Leading radical writer on art, John Berger, celebrates his ninetieth birthday this week. We're proud to have published many of his books, including the just-published Landscapes: John Berger on Art
,a companion volume to Portraits: John Berger on Artists
, both edited by Tom Overton. We have 40% off all the books on our John Berger bookshelf until Sunday 6th November to celebrate!
In 'Antiquarian and Revolutionary: Walter Benjamin,' excerpted from Landscapes, Berger presents his singular engagement with one of his greatest enduring influences, the eclectic German critic and thinker Walter Benjamin. Widely considered to be the popularizer of the Benjamin's theories, Berger's seminal TV series Ways of Seeing made clear its relationship to Benjamin's influential 1935 essay 'The Work of Art in the Age of Mechanical Reproduction'.
In 1972, John Berger won the Booker Prize for Fiction for his novel G. He shared half of the proceeds with the Black Panthers, "the black movement with the socialist and revolutionary perspective that I find myself most in agreement with in this country". The other half funded A Seventh Man, his study of migrant workers in Europe.Making a direct link between Booker McConnell's involvement in colonial exploitation of the Caribbean and the modern poverty of the region, Berger declared his intention, "as a revolutionary writer, to share this prize with people in and from the Caribbean, people who are involved in a struggle to resist such exploitation and, eventually, to expropriate companies like Booker."On Berger's 90th birthday, we present the text of his acceptance speech for the prize at the Café Royal in London on 23rd November 1972.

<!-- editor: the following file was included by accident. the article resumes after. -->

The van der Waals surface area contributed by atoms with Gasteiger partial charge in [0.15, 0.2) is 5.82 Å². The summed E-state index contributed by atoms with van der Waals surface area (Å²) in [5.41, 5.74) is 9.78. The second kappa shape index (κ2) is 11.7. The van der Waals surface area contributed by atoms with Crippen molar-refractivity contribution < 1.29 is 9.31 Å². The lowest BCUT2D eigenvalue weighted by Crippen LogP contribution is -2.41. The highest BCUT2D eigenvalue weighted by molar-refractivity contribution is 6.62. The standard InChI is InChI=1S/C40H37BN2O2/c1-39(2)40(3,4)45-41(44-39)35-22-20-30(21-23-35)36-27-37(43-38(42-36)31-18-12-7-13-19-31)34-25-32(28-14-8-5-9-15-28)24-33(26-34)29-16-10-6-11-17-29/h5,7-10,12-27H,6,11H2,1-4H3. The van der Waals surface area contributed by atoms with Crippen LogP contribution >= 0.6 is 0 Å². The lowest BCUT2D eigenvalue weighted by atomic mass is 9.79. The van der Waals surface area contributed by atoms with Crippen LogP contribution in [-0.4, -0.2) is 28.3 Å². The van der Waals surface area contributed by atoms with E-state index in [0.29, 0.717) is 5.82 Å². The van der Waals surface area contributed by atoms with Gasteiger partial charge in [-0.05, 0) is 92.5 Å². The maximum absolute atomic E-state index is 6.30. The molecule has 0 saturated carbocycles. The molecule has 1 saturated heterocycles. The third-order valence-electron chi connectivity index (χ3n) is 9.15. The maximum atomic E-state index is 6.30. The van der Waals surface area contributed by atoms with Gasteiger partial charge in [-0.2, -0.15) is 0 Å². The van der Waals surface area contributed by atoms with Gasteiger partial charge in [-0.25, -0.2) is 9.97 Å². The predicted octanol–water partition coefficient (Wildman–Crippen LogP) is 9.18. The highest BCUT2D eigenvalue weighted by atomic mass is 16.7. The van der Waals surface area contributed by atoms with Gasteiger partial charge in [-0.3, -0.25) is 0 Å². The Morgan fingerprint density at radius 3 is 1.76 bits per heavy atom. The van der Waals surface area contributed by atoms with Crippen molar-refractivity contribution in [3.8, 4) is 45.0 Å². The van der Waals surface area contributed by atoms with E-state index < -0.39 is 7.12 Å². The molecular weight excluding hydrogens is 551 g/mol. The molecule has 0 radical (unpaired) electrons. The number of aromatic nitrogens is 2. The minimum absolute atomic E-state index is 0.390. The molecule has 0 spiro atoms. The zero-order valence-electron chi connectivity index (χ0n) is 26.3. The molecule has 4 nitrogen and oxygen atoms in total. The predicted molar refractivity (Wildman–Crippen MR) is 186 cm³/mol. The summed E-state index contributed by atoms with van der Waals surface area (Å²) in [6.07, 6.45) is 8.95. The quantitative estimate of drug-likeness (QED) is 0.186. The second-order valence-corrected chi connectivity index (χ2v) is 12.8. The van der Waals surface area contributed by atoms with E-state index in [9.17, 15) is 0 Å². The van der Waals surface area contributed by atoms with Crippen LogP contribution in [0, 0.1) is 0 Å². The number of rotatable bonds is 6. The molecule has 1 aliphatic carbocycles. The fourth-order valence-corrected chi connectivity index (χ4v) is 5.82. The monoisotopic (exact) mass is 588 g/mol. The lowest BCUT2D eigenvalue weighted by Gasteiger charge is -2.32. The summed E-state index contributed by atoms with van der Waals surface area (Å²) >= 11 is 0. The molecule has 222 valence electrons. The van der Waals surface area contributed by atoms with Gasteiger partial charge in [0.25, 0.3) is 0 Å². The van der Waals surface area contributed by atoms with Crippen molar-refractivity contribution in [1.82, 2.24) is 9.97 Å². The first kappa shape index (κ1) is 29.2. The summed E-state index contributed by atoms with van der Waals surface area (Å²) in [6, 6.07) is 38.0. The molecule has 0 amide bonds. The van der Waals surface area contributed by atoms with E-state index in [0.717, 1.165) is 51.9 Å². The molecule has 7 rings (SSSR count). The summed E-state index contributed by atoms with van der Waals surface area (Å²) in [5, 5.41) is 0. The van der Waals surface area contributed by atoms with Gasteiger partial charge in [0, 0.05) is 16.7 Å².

All our books by John Berger are 40% off until Sunday November 6th
to celebrate his 90th birthday.